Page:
on Joe Tex
by Clay Coppedge
- Dancer Alvin Ailey has always been considered the most famous person
to come from Rogers, but fans of that sweet soul music of the '60s
and '70s might beg to differ once they find out that singer Joe Tex
drew his first breath and sang his first words in Rogers.
That's not to say Tex - born in Rogers and named Joseph Arrington
on Aug. 8, 1935 - is associated in most people's mind with Rogers.
While Ailey, who lived in Rogers until he was 11, referred often to
Rogers in his work and in his autobiography, Joe Tex belongs, in the
mind of most Texans, to either Baytown,
where his music career began, or Navasota,
where it ended. (Navasota, incidentally, is home to another music
legend - the late blues guitarist Mance Limpscomb.)
Still, it's understandable if Rogers wants to lay at least partial
claim to a singer that critic John Morthland of Texas Monthly called
"by far Texas' greatest contributor to soul music."
Other writers attempting to trace the roots of rap wind up with Arrington,
who liked to slow the tempo in the middle of a song and begin speaking
or "rapping" a verse that told the story before repeating the refrain
and ending the song.
Rick Koster, in his book Texas Music described the style as "an exhorting,
work-the-chataugua cross between Little Richard and Elmer Gantry."
Joe Tex's best-known hits include "Hold On To What You've Got" and
"Skinny Legs and All." He recorded an album of country and western
songs, "South Country" that sold well and drew strong reviews. His
biggest hit was "I Gotcha" in 1971.
this point, at the crest of his popular success, Joe Tex pulled a
Cat Stevens-type stunt; he gave up his music career and became a minister
for the Nation of Islam. He changed his name again, this time to Yusef
During this period of his life, Arrington, a.k.a. Joe Tex, a.k.a.
Yusef Hazziez, a.k.a. Minister Joseph X. Harrington, spent most of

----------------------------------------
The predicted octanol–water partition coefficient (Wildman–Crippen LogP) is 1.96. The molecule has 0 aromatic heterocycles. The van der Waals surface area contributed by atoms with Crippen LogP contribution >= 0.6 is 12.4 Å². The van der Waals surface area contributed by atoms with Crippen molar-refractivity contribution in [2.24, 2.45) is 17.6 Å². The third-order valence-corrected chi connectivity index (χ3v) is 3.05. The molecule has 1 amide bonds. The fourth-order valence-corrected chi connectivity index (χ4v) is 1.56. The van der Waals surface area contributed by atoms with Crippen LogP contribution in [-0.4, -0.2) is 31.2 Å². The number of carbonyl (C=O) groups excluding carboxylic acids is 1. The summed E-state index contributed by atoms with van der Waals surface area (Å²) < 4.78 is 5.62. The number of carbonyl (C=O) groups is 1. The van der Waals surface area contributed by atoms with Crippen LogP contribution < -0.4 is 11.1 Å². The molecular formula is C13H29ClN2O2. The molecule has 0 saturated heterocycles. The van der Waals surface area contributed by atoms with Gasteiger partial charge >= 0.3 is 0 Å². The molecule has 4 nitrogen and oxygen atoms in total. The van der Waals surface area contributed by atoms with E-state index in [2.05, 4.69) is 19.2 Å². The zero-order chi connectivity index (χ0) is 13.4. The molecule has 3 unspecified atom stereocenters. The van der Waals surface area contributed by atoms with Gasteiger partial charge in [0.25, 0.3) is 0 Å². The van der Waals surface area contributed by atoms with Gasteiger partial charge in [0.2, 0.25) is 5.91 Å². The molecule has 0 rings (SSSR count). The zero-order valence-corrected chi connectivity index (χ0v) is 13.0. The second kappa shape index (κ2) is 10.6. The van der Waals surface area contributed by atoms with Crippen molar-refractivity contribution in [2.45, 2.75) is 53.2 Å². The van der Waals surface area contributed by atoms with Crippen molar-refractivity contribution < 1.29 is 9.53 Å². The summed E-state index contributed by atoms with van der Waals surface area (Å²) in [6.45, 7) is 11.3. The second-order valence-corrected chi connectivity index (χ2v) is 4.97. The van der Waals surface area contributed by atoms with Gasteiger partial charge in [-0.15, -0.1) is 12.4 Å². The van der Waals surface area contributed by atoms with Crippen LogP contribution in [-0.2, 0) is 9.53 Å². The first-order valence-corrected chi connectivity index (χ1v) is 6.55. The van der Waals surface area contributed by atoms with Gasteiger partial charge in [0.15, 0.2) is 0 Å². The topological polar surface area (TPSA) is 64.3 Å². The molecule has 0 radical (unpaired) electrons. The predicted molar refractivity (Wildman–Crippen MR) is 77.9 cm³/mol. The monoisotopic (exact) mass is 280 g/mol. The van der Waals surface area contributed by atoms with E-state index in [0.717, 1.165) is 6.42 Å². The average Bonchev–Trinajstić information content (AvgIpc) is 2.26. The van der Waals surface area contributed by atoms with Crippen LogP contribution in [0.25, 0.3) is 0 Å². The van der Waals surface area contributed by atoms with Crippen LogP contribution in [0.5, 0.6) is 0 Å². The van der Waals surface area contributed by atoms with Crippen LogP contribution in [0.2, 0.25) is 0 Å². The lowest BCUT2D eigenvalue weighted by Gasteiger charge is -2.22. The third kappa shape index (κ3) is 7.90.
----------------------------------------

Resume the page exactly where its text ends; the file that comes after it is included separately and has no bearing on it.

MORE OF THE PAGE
his time on his farm near Navasota, where he was a devoted Houston
Oilers fan. He wrote a decidedly non-Islamic song, "Do The Earl Campbell"
in tribute to the star running back.
Like Cat Stevens, Arrington vowed he was through with music forever,
that his life now belonged to Allah and the Honorable Elijah Muhammad.
But after Mohamed died in 1975, he received the blessing and approval
of the Nation of Islam to begin recording and performing again.
Arrington said he re-entered show business so that he might deliver
the Nation of Islam's message to his fans. He enjoyed only moderate
success until he recorded the lamentable "I Ain't Going to Bump No
More (With No Big Fat Woman.) How this spread the message of Allah
has never been determined to history's satisfaction.
Joe Tex died on August 12, 1982in Navasota of heart failure.
Morthland said Joe Tex's contributions to modern music are impressive
on the surface, but even more so in retrospect. "Few pop singers articulated
more fearlessly, or more accurately, the mutual vulnerabilities between
men and women," Morthland wrote. He added that Joe Tex possessed a
"black preacher's ability to bring a laugh with his moralism, but
plain old country horse sense was his truest guide."
So excuse Bell County music fans if they want to claim that some of
that plain old country horse sense was instilled in him during his
formative years in Rogers.
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